When you include the L10n_Date library, a new method is available to the mozL10n object (navigator.mozL10n.DateTimeFormat()). Once instantiated this object has several methods that can be used to localize dates. The most useful ones are:

The localeFormat method

The localeFormat method takes a date object parameter and a format pattern parameter and returns the date formatted as specified in the pattern. This method should be used in conjunction with the L10N.js get method to format a localized date.

button3.onclick = function () {
    navigator.mozL10n.language.code = "fr";
    navigator.mozL10n.ready( function() {
        var d = new Date();
        var f = new navigator.mozL10n.DateTimeFormat();
        var format = navigator.mozL10n.get('dateFormat');
        var formatted = f.localeFormat(d, format);
        alert( formatted );

The localeDateString, localeTimeString and localeString methods

These three methods are just variations of the localeFormat method that return formatted dates based on the following key values within the date properties files.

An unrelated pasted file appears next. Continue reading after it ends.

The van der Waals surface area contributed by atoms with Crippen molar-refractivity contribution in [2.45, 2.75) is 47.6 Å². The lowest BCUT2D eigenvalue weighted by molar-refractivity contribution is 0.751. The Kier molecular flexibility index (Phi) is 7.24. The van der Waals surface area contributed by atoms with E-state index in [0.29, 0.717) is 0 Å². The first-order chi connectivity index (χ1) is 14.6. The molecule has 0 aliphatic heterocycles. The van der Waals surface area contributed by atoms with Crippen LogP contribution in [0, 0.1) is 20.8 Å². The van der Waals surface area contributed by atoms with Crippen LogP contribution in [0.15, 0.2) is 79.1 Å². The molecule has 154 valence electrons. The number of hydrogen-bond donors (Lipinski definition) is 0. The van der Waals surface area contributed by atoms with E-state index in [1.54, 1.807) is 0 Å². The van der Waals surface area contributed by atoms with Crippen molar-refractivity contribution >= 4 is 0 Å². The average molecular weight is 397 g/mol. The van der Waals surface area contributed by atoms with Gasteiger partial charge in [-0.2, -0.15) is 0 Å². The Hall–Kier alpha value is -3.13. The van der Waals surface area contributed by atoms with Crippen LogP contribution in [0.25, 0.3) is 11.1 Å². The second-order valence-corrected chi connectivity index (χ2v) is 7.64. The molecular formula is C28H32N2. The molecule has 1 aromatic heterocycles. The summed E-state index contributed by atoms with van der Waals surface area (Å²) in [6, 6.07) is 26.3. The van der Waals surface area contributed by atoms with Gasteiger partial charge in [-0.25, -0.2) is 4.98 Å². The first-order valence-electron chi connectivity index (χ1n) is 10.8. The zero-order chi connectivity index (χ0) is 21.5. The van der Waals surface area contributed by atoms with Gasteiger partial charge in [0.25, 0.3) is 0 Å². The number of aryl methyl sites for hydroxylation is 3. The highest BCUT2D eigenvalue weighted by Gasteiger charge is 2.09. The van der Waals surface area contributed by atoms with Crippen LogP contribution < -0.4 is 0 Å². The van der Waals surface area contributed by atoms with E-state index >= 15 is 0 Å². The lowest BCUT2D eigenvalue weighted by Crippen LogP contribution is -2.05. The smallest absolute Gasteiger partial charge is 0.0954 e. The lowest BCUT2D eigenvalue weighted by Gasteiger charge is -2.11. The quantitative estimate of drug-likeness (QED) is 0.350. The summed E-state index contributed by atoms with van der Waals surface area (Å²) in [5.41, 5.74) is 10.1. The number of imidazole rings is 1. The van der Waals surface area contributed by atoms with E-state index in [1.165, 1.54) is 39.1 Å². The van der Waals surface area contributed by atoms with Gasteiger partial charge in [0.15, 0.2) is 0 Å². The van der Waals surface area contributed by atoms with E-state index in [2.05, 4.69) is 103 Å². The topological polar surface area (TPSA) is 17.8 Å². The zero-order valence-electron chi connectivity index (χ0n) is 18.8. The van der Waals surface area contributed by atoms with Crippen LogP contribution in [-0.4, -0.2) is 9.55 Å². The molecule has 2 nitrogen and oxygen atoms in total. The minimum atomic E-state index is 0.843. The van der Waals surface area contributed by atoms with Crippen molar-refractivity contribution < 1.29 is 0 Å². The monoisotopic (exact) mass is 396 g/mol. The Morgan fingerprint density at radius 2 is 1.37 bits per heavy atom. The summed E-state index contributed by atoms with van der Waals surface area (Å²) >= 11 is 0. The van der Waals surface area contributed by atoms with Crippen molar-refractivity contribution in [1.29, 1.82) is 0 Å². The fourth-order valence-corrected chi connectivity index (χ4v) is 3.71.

//localeString returns
dateTimeFormat_%c = %a %b %e %Y %I:%M:%S %p
//localeDateString returns
dateTimeFormat_%x = %m/%d/%Y
//localeTimeString rerturns
dateTimeFormat_%X = %I:%M:%S %p

The fromNow method

The fromNow method takes a date/time parameter and returns a locale-formatted string expressing the difference between the current date/time and the date/time passed in. The formatted string will be based on the strings defined in the date properties file. For example:

//Executed on 7/25/2013 12:11:00
var d = new Date("July 25, 2013 11:13:00");
var f = new navigator.mozL10n.DateTimeFormat();
alert( f.fromNow(d));